PSA Derivatives, Isoforms and Prostate Health Index (phi)

PSA exists in two forms: free (fPSA) and bound or complexed. About 75% of serum PSA is bound to alfa-1-antichymotrypsin, 1–2% forms a complex with alfa-1-proteinase inhibitor and 5–10% occurs in complex with alfa-2-macroglobulin. The FDA has approved the use of percent fPSA testing (%fPSA ) [i.e., (fPSA/tPSA) × 100] as an adjunct to tPSA in men with a tserum tPSA concentration between 4 and 10 ng/ mL which could improve the diagnostic accuracy of the PSA test alone [23]. (%fPSA) tends to increase in BPH compared with PCa [24], and low %fPSA is associated with more aggressive PCa [25].

PSA have 3 distinct cleavage isoforms: pro-PSA, BPH associated PSA (BPSA), and intact free PSA [26]. PSA is synthesized from the inactive pro-PSA form which is activated through removal of a short peptide by human glandular kallikrein 2. Truncated forms of pro-PSA [−2] (proPSA) is pro form with remaining un-cleaved amino acids. Cancerous prostate cells contain higher levels of [−2] (proPSA) [26]. Moreover, [−2] (proPSA) reported to be of the highest specificity for PCa screening and was the most efficient predictor of PCa aggressiveness [27].

Numerous studies demonstrated significant improvement in PCa detection using a PSA isoform [−2] (proPSA) and its percentage derivative %proPSA [proPSA/ (fPSA X 1000) X100], especially with multivariate regression analysis [28,29]. Recently further improvement in PCa diagnosis was developed by the formula of prostate health index (Phi), that combines three forms of PSA ie: tPSA, fPSA and [−2] (proPSA) (Phi = [-2]proPSA/free PSA) × √PSA), Phi is a single score that can be used as an aid in clinical decision-making [30], in screening [31] and in prediction of aggressive PCa [32]. Eventually %p2PSA (based on 2 markers) and even more Phi (based on 3 markers) demonstrated better diagnostic performance than tPSA and %fPSA for PCa detection as was indicated by better specificities at high sensitivities, results that indicate a potential reduction of unnecessary biopsies. Additionally, correlations between %p2PSA or Phi with Gleason score suggested that these biomarkers may more accurately detect aggressive PCa [31,33]. Two biomarkers have been approved recently by the FDA. These include proPSA as part of the Phi and Prostae cancer antigen 3 (PCA3) [34].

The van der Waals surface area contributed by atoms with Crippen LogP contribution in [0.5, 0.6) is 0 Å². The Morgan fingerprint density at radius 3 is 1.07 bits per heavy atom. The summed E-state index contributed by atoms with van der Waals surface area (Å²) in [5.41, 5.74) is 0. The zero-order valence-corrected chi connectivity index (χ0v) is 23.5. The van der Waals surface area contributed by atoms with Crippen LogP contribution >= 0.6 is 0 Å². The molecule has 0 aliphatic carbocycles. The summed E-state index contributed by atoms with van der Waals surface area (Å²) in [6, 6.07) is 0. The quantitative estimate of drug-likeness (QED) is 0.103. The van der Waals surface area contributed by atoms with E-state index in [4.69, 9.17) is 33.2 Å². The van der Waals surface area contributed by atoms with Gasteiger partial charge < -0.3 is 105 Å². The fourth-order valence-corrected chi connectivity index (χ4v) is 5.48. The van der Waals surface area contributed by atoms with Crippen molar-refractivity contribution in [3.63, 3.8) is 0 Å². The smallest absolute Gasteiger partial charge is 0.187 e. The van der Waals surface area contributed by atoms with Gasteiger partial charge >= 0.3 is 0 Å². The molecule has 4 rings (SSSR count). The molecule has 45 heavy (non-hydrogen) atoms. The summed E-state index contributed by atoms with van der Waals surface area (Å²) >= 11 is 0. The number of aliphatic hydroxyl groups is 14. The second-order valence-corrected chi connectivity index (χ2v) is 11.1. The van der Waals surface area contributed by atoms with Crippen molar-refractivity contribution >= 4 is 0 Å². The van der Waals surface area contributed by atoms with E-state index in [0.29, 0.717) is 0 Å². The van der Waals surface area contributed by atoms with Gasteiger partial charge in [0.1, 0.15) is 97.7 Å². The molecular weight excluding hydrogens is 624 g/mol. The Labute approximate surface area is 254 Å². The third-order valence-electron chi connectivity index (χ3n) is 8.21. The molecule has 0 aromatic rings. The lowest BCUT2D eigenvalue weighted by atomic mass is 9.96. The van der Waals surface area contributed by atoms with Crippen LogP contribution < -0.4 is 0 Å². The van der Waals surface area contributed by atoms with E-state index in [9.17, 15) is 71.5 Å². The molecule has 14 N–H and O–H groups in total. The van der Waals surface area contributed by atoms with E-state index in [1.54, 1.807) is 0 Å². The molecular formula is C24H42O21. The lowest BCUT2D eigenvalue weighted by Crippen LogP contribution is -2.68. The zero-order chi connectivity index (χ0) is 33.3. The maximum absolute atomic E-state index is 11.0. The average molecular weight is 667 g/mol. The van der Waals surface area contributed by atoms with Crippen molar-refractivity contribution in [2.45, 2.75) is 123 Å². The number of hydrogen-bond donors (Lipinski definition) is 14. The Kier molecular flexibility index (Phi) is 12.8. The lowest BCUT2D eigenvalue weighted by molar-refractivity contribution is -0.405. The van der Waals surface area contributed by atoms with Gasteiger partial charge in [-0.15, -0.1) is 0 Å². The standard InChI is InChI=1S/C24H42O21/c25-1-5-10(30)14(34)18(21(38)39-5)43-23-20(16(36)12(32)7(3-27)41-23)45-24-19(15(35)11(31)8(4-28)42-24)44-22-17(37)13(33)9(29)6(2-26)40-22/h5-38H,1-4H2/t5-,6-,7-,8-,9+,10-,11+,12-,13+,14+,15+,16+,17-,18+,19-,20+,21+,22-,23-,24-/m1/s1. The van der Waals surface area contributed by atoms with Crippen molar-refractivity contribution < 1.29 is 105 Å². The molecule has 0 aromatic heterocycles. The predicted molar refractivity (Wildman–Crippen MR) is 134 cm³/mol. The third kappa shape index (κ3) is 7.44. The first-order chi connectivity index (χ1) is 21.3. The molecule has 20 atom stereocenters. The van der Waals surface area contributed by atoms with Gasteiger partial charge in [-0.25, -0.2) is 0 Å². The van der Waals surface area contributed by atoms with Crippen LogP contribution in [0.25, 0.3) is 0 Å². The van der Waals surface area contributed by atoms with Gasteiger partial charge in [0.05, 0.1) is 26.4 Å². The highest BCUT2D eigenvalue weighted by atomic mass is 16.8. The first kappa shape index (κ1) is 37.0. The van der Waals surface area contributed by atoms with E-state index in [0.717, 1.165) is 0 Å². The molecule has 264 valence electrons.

PCA3 as Urine Biomarker

PCA3 was first described as the Differential Display clone 3 (DD3) gene in 1999 [35], it is noncoding messenger RNA (mRNA) ; overexpressed in 95% of prostate cancers with a median 66-fold upregulation and no expression in cell lines of non-prostatic cancers and benign non-prostate tissue [35,36]. It is a prostate-specific and highly over expressed in primary PCa specimens and PCa metastases therefore it has been proposed as a promising diagnostic tool for PCa in urine [36] and in tissue [37]. Urinary assay, transcription-mediated amplification (TMA) method (PCA3, Gen-Probe Incorporated) for PCA3 assessment was developed in the last decade by Groskopf et al. [38], it measures both PCA3 mRNA and PSA mRNA in first- Figure 1: Uses and clinical utility of cancer biomarkers. catch urine samples collected after DRE (three strokes per lobe) This method of urine collection provides higher informative rates compared to samples obtained without performing a DRE [39]. As prostate is anatomically in direct relation to the urethra, so just after performance of pressure within the prostate by DRE there will be shed and release of prostate cells within the prostate duct system into the urinary tract and thus into the urine. Quantitative PCA3 score is calculated as a ratio between PCA3 and PSA mRNA ([PCA3 mRNA / PSA mRNA] × 1000). PSA mRNA concentrations are used in this calculation to normalize for the quantity of PSA mRNA, since KLK3, the gene encoding for PSA, is not up-regulated in PCa [38].

PCA3 urine assay has promising role in improving the accuracy of PCa detection in the PSA gray zone [40,41]. It was postulated that PCA3 score may be a novel molecular marker for classification of patients diagnosed with PCa due to the significant PCA3 score association with tumor volume and Gleason score in prostatectomy specimens [42]. Furthermore, PCA3 could improve the specificity to diagnose PCa and prevent many unnecessary prostate biopsies [43]. As a prognostic marker, the quantitative urinary PCA3 score was reported to be directly related to the probability of positive biopsy [44]. The results were promising, however the diagnostic value needs to be further validated in a multicenter setting and followed closely to show if indeed the PCA3 urine test is able to “predict” the presence of PCa.

uPA and uPA Receptors as Prognostic Biomarkers